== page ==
Maximised production in Oman Tethys Magnus-NORDIN

Our experience is helping us to think outside the box when it comes to how to approach the Omani subsurface.

Maximised production in Oman Tethys Fredrik-ROBELIUS

The whole of 2023 and most likely 2024 too will see us focused on trying to develop blocks 49, 56 and 58 as we believe in their potential.

Fredrik ROBELIUS General Manager TETHYS OIL

Maximised production in Oman

April 6, 2023

Magnus Nordin, CEO of Tethys Oil, and Fredrik Robelius, the company’s general manager, talk to The Energy Year about Oman’s uptick in upstream activities and opportunities the company sees arising in its concessions. Tethys Oil is an onshore-focused oil exploration and production company operating in Oman.

What is your assessment of the domestic oil and gas sector’s current uptick and the role Tethys will play in it?
Magnus NORDIN: Oman is experiencing a positive upstream momentum with several E&P companies having increased activities in the country with new drilling campaigns either planned or about to start, oil exports that grew by more than 15% in 2022 and a daily average production that reached 1.06 million bopd in the first nine months of 2022.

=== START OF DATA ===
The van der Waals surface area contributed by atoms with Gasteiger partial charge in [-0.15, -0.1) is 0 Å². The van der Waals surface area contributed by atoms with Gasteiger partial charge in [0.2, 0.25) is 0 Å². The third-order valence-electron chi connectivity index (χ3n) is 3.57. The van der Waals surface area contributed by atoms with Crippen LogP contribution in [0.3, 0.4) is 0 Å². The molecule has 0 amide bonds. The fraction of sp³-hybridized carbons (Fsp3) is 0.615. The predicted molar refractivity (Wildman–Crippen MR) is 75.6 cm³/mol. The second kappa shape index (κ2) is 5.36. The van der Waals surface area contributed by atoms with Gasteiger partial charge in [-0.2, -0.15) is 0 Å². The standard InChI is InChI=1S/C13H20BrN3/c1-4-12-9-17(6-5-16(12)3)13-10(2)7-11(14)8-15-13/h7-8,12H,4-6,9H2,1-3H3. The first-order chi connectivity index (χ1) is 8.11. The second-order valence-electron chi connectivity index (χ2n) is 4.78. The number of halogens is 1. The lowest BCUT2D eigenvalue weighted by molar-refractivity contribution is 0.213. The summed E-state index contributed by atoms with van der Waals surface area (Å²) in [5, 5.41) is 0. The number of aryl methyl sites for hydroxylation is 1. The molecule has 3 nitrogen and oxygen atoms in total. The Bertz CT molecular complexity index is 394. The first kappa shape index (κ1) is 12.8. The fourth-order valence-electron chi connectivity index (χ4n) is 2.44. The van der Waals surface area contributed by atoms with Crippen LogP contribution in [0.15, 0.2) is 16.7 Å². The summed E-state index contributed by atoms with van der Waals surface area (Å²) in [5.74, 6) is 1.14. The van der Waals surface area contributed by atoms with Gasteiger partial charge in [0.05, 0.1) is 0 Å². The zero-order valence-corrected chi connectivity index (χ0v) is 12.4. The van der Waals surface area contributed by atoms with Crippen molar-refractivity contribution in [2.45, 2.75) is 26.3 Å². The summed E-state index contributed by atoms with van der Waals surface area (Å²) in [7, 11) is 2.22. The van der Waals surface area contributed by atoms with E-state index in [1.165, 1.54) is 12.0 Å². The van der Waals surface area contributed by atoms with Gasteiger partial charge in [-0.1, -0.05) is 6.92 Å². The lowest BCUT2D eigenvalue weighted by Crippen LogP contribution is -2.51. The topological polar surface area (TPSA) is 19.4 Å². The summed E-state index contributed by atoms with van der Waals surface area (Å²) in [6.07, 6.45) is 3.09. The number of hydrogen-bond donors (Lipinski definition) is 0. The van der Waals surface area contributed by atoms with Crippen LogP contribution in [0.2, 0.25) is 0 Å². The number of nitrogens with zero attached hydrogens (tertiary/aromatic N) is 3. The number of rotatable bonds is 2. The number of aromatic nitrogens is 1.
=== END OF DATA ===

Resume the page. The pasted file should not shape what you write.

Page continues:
Tethys has been active in the sultanate since 2007 and the pandemic represented an opportunity to consolidate our presence in the country, where now some important global energy players have returned and which is experiencing a number of new entrants too thanks to the leadership role the Ministry of Energy and Minerals is playing in bringing the country forward.
We are perfectly aware of the complex geology and mature nature of the country’s oilfields, but throughout the last 15 years and having worked in various partnerships we have accumulated significant experience, which is helping us to think outside the box when it comes to how to approach the Omani subsurface, as well as providing us with a role to play in further unlocking the country’s energy potential.

What is your approach to promoting the development of local capabilities?
MN: Within Tethys it is perfectly natural to work with local talent as it is part of our core business model and it is a choice we made since we started our activities in Oman, initially working as a partner and then also as an operator. Our Omanisation rate stands at around 85%, with Omanis holding key positions within our Oman office and the promotion of in-country value is fully aligned with Tethys’ modus operandi.